Stephen Eades – Why MCZs are failing and the remedy that’s required – Nov 15

The news that the aggregate companies, Lafarge Tarmac and Cemex, are to seek a licence to dredge in the Kingmere Marine Conservation Zone, Sussex, for sand and gravel is disturbing.

Equally disturbing is this question — how could such a proposal conceivably have a legal basis ?

To find the answer we need to go all the way back to the writing of the UK’s Marine and Coastal Access Act (the Marine Act) in 2009. This is the Act which created Marine Conservation Zones (MCZsMCZ Marine Conservation Zone) — the UK’s version of marine reserves.

Before we look at how that Act defines a MCZMCZ Marine Conservation Zone, let’s first consider what the requirements are for a conservation zone to be effective.

On land, if we create a conservation area (nature reserve) we expect all the plants and trees and animals that live there to be protected.

For example, if a nature reserve is created to conserve an ancient woodland we expect all the trees within the reserve’s boundaries to be protected. This is because we recognise that ancient trees do not exist in isolation. They sustain and are sustained by all the other plants and trees (many far younger) and all the animals (including insects and micro-organisms) which live within the area’s boundaries. In other words, we look at the ecology of the reserve as a whole, and recognise the need to protect the ancient woodland’s ecological structure.

Therefore it would be anathema — strictly forbidden — to allow a forester to enter the nature reserve and to cut down all the trees for timber, leaving only the ancient ones. We would regard such an approach as wholly unreasonable, and the people who issued such a licence and those who sought it as criminal, if not insane.

At sea, however, when we create a marine reserve the situation is wholly different. How and why, you might ask?

The answer goes back to the writing of the terms of the 2009 Marine Act.

In 2009 the government did not want to create “true” marine nature reserves. Why — because it shared the view of fishermen and other interests that reserves would restrict their historic “legitimate” commercial activities. So the government sought to create semi-marine nature reserves (MCZs).

They did this by saying that we will create a reserve with boundaries, as on the land, but we will not protect everything within the boundary but rather only certain features — such as a specific species, or a particular type of habitat. This meant that commercial interests, like the fishermen and dredging companies, could still continue to exploit the marine reserve (MCZ) provided they could “prove” that their activity would not damage the protected species or habitat. In effect, a licence to continue business as usual, thereby ensuring that the principle of the “real” marine reserve was largely non-existent.

When Marinet saw this draft of the Act we said “hold on”, that’s a con. That’s not a real marine reserve. A real marine reserve protects the whole ecological system within its boundary, and we want that to be the basis of a MCZ. If they are not created in that way, they are worthless.

Disappointingly (although not surprisingly) the government did not agree with us. They refused to amend the terms of the Act and thus the basis on which MCZs would be defined and constituted.

Therefore Marinet formed an alliance with other marine NGOs to secure this specific amendment to the Act — MCZs will protect the whole ecosystem within their boundaries — and we sought MPs who would table this amendment and support it.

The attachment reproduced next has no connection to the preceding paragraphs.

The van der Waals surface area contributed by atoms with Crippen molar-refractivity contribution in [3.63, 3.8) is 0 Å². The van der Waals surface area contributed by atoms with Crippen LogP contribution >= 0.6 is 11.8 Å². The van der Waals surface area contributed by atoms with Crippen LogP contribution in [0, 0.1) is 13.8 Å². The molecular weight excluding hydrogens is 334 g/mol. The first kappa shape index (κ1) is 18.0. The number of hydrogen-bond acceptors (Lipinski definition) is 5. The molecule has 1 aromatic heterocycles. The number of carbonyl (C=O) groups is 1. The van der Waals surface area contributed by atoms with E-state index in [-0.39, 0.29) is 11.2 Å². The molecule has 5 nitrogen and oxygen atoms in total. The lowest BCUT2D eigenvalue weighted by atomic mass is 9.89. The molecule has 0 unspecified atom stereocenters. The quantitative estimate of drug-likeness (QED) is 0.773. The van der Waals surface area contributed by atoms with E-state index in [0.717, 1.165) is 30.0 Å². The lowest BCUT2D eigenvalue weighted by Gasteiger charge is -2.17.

However when the government got wind of this, they went to the other members of the NGO alliance and said to them — we will not change the terms of the Act, but if you drop your support for the amendment we will give an “undertaking” expressed in a “letter placed in the House of Commons library” that we will honour the creation of MCZs on the “ecological” basis which you want.

Marinet said, no way. That has no legal standing, and the law is only what is stated in the Act. However the other marine NGOs swallowed this “undertaking” and withdrew from the alliance, thus abandoning their support for the legal basis for “real” marine reserves being written into the 2009 Act.

By the way, it needs to be noted that Marinet did not give in to this “persuasion” by the government. Marinet still went ahead and tabled the amendment, and secured the support of all the Opposition MPs and some Government MPs — but alas, not enough to win the vote on the day.

As a result, we now have a UK Marine Act which does not have the legal power to create real marine reserves (MCZs) — that is, reserves which protect the whole ecosystem within their boundary.

Hence we now have a situation where two dredging companies are about to apply for a licence to dredge a MCZ. And who would be prepared to place a bet on their application for a licence being denied?

Another point too, were the other marine NGOs right in 2009 or was Marinet? I think the answer to that question is clear. However, in any case, it is not really the salient question today.

That question is — are the UK marine NGOs ready to recognise the fundamental weakness of the terms of the Marine Act, and the mistake they made in 2009. . . . and are they now prepared to campaign (against the odds) for the refusal of a licence being given to dredge in Kingmere MCZ and, even more crucially, are they prepared to campaign for a reform of the 2009 Marine Act so that MCZs can protect the whole ecosystem with their boundary?

That is the real question.

Marinet, like you, is listening for the answer.

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